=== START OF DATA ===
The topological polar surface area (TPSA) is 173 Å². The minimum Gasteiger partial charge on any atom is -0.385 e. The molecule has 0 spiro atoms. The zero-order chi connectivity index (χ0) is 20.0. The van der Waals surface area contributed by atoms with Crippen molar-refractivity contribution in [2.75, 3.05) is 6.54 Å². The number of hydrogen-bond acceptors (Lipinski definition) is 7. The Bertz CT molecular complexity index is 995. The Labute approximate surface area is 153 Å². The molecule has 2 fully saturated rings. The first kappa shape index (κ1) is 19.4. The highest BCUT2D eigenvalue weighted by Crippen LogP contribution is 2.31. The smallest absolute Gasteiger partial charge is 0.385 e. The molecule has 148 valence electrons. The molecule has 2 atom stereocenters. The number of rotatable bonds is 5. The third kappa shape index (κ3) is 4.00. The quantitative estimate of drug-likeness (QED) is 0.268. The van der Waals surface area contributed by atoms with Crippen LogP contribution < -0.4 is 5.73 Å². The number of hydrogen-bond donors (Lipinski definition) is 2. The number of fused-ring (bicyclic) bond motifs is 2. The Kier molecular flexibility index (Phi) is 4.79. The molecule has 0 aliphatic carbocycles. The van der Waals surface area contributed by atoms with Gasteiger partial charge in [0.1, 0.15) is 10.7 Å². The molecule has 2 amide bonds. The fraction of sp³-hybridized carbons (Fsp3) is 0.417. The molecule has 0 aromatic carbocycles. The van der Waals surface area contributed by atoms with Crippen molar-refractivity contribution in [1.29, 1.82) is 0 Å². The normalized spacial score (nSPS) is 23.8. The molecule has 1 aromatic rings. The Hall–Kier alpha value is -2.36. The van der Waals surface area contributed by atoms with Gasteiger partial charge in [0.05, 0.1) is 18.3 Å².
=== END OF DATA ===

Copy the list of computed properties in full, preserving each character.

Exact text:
The topological polar surface area (TPSA) is 173 Å². The minimum Gasteiger partial charge on any atom is -0.385 e. The molecule has 0 spiro atoms. The zero-order chi connectivity index (χ0) is 20.0. The van der Waals surface area contributed by atoms with Crippen molar-refractivity contribution in [2.75, 3.05) is 6.54 Å². The number of hydrogen-bond acceptors (Lipinski definition) is 7. The Bertz CT molecular complexity index is 995. The Labute approximate surface area is 153 Å². The molecule has 2 fully saturated rings. The first kappa shape index (κ1) is 19.4. The highest BCUT2D eigenvalue weighted by Crippen LogP contribution is 2.31. The smallest absolute Gasteiger partial charge is 0.385 e. The molecule has 148 valence electrons. The molecule has 2 atom stereocenters. The number of rotatable bonds is 5. The third kappa shape index (κ3) is 4.00. The quantitative estimate of drug-likeness (QED) is 0.268. The van der Waals surface area contributed by atoms with Crippen LogP contribution < -0.4 is 5.73 Å². The number of hydrogen-bond donors (Lipinski definition) is 2. The number of fused-ring (bicyclic) bond motifs is 2. The Kier molecular flexibility index (Phi) is 4.79. The molecule has 0 aliphatic carbocycles. The van der Waals surface area contributed by atoms with Gasteiger partial charge in [0.1, 0.15) is 10.7 Å². The molecule has 2 amide bonds. The fraction of sp³-hybridized carbons (Fsp3) is 0.417. The molecule has 0 aromatic carbocycles. The van der Waals surface area contributed by atoms with Crippen molar-refractivity contribution in [1.29, 1.82) is 0 Å². The normalized spacial score (nSPS) is 23.8. The molecule has 1 aromatic rings. The Hall–Kier alpha value is -2.36. The van der Waals surface area contributed by atoms with Gasteiger partial charge in [0.05, 0.1) is 18.3 Å².